I have good news for you, my Uncle Horatio has died and left Arthur 160 Pounds and all of us the same and us three young ones the extra from my Grandfather’s share that was lost in the bank so I think after all his greed, he has died worth eleven thousand pound, and divided it share and share alike. The Bradwells he has left only 100 each as they was more of a family than us, so you see there is fuel for a the fire, yet Emma Jane and Hannah are come to live at Manchester and my father has been over today to tell me about the money and he asked for your address and he said he would get George to write to you with love.

I must close hoping this will find you all in good health as it leaves me at present. With love and kisses to my little niece and the boys and all,

Your loving sister,
Jemima Fox

Church Inn
Clayton, near Manchester

August 26th, 1888

Dear Brother & all:

I was very glad indeed to hear from you. I thought you had quite forgotten one. They say out of sight, out of mind, & I fancied it was true.

The weather here has been dreadfully wet all summer. Many acres of grass went, yet at Dronfield they would give anyone crops that would go & get them. The weather is so unsettled.

There have been lots of changes since you left. We have a bus running opposition from Hathersage 3 days a week, one from Castleton 4 days a week, M. Hall Bridge Inn, Bradwell 4 days a week.

John Cheetham is dead & they have had a sale of 5 horses, 3 heavy carts, dog trap, spring cart , [illegible, possibly:] 2 buggies & harness. I bought the best of the [buggies] for £8.15.0 & Michael Hall the other for £5.0.0

I am running to Sheffield 5 days a week now, we had some cussing for it on Saturday August 19th. I & the Castelton [illegible] was running from Sheffield & going down by Fox House. He could neither pull up his nor keep right, both of us having heavy loads on & I had 35 passengers he had 15. We both had 4 horses & in as first. He came pass me at full gallop, he runs his 2 & 2, you know, 4 in hand style. He nearly ran into me & when he got past I pulled up at Fox House but away he went until he came to the bend in the road just below & down he come with such a crash, both leaders running his wheelers straight over them. [illegible] one horse nearly killed and frightened everybody.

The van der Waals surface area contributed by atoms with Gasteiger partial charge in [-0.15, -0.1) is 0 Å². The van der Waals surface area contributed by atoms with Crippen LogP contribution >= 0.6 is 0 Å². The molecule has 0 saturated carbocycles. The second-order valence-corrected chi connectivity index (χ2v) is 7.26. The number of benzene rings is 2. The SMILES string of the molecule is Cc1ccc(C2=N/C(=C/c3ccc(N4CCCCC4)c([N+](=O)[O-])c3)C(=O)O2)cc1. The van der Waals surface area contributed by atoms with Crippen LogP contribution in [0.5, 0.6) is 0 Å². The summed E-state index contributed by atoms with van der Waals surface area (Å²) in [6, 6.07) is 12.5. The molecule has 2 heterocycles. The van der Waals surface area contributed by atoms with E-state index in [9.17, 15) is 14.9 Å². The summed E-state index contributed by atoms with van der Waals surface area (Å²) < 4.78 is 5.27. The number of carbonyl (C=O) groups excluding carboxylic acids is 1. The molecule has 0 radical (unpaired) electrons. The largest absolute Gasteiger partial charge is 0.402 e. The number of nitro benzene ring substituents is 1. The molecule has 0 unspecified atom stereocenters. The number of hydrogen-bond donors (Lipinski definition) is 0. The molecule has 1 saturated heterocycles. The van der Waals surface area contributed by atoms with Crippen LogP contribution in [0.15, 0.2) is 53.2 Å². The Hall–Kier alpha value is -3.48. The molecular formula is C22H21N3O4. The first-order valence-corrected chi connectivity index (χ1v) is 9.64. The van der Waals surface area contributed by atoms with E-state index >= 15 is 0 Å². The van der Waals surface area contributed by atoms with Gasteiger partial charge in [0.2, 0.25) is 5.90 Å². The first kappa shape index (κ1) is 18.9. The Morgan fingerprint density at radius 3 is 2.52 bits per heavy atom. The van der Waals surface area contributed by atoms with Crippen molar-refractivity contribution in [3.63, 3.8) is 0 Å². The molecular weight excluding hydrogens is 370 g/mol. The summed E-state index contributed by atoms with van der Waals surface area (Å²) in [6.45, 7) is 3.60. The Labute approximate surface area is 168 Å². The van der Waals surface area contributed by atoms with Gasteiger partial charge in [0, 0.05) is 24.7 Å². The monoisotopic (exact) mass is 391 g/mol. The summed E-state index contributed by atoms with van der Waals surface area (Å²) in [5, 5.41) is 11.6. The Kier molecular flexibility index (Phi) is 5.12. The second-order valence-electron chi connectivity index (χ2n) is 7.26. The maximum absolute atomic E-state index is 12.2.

They picked one up for dead, but she is coming round all right; his [illegible] it is a smart one. They call it the Surprise. Large gilt letters & he advertises to run the journey in 2 hours & 50 minutes. He has 10 good horses to do the work. He drives in top white hat & yellow kid gloves, quite a proper swell.

I have got six of [the] best horses in the world, I can leave any of them anywhere. 3 5 year olds, 2 6 year olds & one aged the one we bred. They are the finest horses that ever was in Bradwell, not one failure. They all stand 16 hands high.

3 Bay Black Points
2 Blacks
1 Roan

The Bradwell people back me hand & heart. They all call M. Hall a rogue. We are pulled out-of-doors with work.

The new railway is coming, they have given the tenants notice for the land.

(Job) Charles Middleton has bought Top Cupalo & is going to build a fine house for himself.

Emma Jane has got married to T. Jeffrey of Smalldale this last weeks. They live at Leeds. There was 19 of us sat down to dinner. It was held at home. We had a proper time of it, I can tell you.

John Bradwell, Newburgh Arms, was taken ill & died very sudden & M. Hall has been at Hassop over taking it & everybody is crying shame over him. Father went & saw Taylor for himself & I am the next of list when Mrs. Bradwell leaves.

I think we are all very well in health, which I sincerely hope you are enjoying, give my kindest affections to your family, receiving the same yourself, [illegible] I remain,

Your true & sincere brother,
George Fox

Bradwell

PS: Tell Herbert & the lads to stick to their school & make men of themselves.